11. @Mike, you published your comment while I was composing mine, so I didn’t see it. But you made my point, or I made yours.

    I am willing to believe that there are people making their way through PhD programs who really aren’t the sharpest knives in the block. I would be willing to concede that someone might even reach that conclusion about me. But I don’t believe for a second that the problem of a unemployed and underemployed PhDs in the humanities has to do with the presumably subpar quality of these graduates’ scholarship or teaching experience.

    I think it has to do with the economic realities of the academic labor market, with emphasis on the word “market.” By that reckoning, cheap adjunct labor is not the side effect of overproduction of PhDs, but the goal. Producing scholars who won’t land tenure-track interviews is precisely the point.

    I try not to see academe in that light. The university as an idea and an ideal is awfully important to me for lots of reasons that go beyond my professional concerns. And I really hate to think that I am complicit in, and probably a future casualty of, a system that runs on the fuel of people’s shattered ideals.

  12. I composed this comment before Mike’s and LD’s responses to Total, so I apologize for rehashing a couple of things they said. To begin with, I don’t think this conversation (until recently) has been an attempt to respond to the proposition that the job market is bad because the applicant pool is weak. As I noted in my comment (and as LD points out above), the two things are quite possibly (even probably) unrelated. If there are more jobs, worse applicants will be hired at the margin, and the opposite if there are fewer jobs–assuming that increasing the demand won’t draw too applicants from other fields who are better than the current ones, a safe assumption in my opinion.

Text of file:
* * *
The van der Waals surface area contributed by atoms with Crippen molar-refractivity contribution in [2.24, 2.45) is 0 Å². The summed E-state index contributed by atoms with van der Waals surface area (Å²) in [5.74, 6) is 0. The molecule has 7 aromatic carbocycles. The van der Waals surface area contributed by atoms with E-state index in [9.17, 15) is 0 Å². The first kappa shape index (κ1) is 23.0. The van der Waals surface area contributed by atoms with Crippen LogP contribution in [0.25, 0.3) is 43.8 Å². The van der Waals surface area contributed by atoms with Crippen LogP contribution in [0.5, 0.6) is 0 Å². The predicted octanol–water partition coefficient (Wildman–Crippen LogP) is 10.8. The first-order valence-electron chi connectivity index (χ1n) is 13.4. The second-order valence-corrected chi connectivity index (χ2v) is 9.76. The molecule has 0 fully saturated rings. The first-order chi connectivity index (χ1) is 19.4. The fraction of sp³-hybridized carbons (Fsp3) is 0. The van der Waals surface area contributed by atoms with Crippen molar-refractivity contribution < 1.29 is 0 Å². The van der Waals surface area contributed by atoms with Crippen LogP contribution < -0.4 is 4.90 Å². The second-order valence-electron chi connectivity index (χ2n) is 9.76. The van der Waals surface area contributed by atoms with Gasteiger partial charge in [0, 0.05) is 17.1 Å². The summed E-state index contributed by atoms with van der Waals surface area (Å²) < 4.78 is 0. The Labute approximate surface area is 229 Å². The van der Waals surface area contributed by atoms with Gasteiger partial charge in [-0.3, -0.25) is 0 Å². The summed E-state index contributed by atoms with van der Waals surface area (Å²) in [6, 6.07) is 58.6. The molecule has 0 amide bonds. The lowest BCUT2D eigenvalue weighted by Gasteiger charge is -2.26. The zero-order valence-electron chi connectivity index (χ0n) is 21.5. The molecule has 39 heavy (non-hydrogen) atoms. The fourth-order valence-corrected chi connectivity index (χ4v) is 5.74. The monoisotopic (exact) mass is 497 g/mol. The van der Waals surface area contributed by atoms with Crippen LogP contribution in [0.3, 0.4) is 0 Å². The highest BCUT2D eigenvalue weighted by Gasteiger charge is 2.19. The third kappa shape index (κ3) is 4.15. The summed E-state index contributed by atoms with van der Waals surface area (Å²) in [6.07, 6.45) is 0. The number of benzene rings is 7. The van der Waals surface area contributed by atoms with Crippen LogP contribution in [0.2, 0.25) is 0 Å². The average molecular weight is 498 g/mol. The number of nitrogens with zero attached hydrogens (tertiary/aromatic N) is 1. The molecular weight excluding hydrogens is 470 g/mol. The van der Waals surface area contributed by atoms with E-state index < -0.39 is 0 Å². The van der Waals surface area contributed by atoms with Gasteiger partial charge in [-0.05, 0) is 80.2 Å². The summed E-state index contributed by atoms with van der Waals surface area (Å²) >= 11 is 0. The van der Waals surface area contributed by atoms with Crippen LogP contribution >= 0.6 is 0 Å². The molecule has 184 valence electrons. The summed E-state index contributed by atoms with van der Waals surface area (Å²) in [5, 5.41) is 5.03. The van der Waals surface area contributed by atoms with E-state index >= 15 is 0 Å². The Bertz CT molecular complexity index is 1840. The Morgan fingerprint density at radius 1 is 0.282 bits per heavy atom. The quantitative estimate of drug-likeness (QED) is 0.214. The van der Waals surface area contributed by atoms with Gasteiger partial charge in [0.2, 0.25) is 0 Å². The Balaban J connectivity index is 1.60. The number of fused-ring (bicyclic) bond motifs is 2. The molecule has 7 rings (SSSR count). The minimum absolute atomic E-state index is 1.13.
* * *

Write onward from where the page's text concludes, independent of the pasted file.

What I, at least, was attempting to do was respond to the propositions that 90% of applicants at a small school department were bad, and that this says something bad about the profession. I suggested that even if the former is true, it might not say anything about history that isn’t generic to professions involving a blend of technical skill and artistic creativity. The discussion has proceeded to flip the Sturgeon quote around and suggest that it may be a question of what proportion of work is excellent, and how much the rest of it matters. That is, can qualified and skillful historians nonetheless be bad applicants for jobs because they don’t have the extra bit? This has taken us rather far afield, but I resent the suggestion that the conversation has been crap for that reason. We’ve been trying to deal with what, exactly, does a good historical profession look like in the aggregate. With respect to that question, I find Brian Graham’s suggestion for further research very helpful. Various “professionalization” theses have certainly been raised about other disciplines: for instance, Bruce Kuklick’s work on academic philosophy in the US. I’d also suggest Richard Teichgraeber’s recent MIH article “Beyond Academicization” for a contrary view about literature.

    To answer the question about the job market directly, I think there are lots of highly qualified people applying for academic jobs unsuccessfully, but as an undergraduate I can’t comment from experience about the makeup of graduate programs or the proportion of applicants that are, in fact, less than excellent or unqualified. I take the opinions of others on this thread and elsewhere, and of professors and graduate students in my department, to indicate that, basically, the 90% is not crap but in significant part highly qualified. This means that to the extent there is a 10% at all, it’s on the basis of what research projects appeal to employers and grant-givers at the moment, some form of creative excellence rather than technical proficiency, etc.

  13. Sorry, I completely missed Total’s comment above. After my comment published, I didn’t scroll up past Mike’s before writing my follow-up.